Unclear Value. We have no idea what the Governor is contemplating in his hybrid proposal or whether the study to be funded from this money would have any value at all. This proposal is uncommonly amorphous and inscrutable compared to the typical state budget proposal. That being said, we appreciate that efforts for comprehensive pension system modifications--now under consideration by the Governor and the Legislature--will require significant staff support time and expertise from government policy experts, lawyers, actuaries, labor negotiators, and others.
CalPERS An Inappropriate Choice to Conduct This Study. Notwithstanding our doubts about the study's value, should the Legislature choose to fund all or part of the Governor's request, we strongly urge it to prevent the administration from using CalPERS to lead the study effort. This is not meant as a condemnation of the considerable skills and abilities of CalPERS staff. Instead, our recommendation is intended to preserve CalPERS' hard-won and important independence under Article XVI, Section 17, of the California Constitution.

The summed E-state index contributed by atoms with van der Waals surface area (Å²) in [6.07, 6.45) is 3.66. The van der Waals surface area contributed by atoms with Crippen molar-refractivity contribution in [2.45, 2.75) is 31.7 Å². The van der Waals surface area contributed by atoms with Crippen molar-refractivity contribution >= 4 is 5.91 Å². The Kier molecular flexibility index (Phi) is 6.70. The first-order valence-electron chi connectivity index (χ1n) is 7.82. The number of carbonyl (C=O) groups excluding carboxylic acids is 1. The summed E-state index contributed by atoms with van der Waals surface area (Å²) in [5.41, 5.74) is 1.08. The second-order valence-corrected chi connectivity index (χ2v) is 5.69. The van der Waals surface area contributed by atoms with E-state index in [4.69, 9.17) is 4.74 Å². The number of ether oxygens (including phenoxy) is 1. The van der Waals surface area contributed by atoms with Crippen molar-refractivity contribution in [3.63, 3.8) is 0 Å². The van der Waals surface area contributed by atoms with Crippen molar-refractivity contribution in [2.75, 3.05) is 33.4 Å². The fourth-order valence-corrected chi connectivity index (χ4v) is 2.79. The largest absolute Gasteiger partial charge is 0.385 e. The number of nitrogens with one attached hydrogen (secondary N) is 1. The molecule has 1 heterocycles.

In June 1991, the Legislature, with the approval of Governor Wilson, enacted Chapter 83, Statutes of 1991 (AB 702, Frizzelle), which placed control of CalPERS' actuarial and rate-setting functions effectively in the hands of a gubernatorially-appointed actuary. AB 702 included a $727 million allocation--dubbed by many as a "raid" on CalPERS funds--to offset state pension contribution costs. Largely in response to AB 702, the California State Employees Association and other labor and retiree groups mobilized to place before California voters Proposition 162, a measure that essentially overturned AB 702 and amended Article XVI, Section 17, among other things, to provide that public pension systems like CalPERS, "consistent with the exclusive fiduciary responsibilities vested in it, shall have the sole and exclusive power to provide for actuarial services in order to assure the competency of the assets of the public pension or retirement system." Proposition 162 also specified that a public pension system like CalPERS must ensure that its duties to members and beneficiaries "take precedence over any other duty," including minimizing public employer expenses (emphasis added).